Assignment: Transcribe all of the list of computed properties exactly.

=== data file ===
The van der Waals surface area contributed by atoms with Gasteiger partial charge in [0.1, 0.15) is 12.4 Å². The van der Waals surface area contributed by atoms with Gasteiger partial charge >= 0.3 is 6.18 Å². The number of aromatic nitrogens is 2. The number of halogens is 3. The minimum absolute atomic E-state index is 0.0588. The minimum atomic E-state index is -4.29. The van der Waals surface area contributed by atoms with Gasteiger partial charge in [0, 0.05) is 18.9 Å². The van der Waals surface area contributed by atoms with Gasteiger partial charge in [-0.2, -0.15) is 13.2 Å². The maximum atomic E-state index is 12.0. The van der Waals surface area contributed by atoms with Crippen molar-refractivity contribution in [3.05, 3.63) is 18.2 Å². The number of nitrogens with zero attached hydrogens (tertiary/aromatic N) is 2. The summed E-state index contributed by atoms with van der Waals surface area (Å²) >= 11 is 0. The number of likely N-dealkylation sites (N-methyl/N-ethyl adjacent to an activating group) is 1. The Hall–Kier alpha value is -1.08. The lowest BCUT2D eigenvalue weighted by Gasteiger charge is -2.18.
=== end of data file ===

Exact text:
The van der Waals surface area contributed by atoms with Gasteiger partial charge in [0.1, 0.15) is 12.4 Å². The van der Waals surface area contributed by atoms with Gasteiger partial charge >= 0.3 is 6.18 Å². The number of aromatic nitrogens is 2. The number of halogens is 3. The minimum absolute atomic E-state index is 0.0588. The minimum atomic E-state index is -4.29. The van der Waals surface area contributed by atoms with Gasteiger partial charge in [0, 0.05) is 18.9 Å². The van der Waals surface area contributed by atoms with Gasteiger partial charge in [-0.2, -0.15) is 13.2 Å². The maximum atomic E-state index is 12.0. The van der Waals surface area contributed by atoms with Crippen molar-refractivity contribution in [3.05, 3.63) is 18.2 Å². The number of nitrogens with zero attached hydrogens (tertiary/aromatic N) is 2. The summed E-state index contributed by atoms with van der Waals surface area (Å²) >= 11 is 0. The number of likely N-dealkylation sites (N-methyl/N-ethyl adjacent to an activating group) is 1. The Hall–Kier alpha value is -1.08. The lowest BCUT2D eigenvalue weighted by Gasteiger charge is -2.18.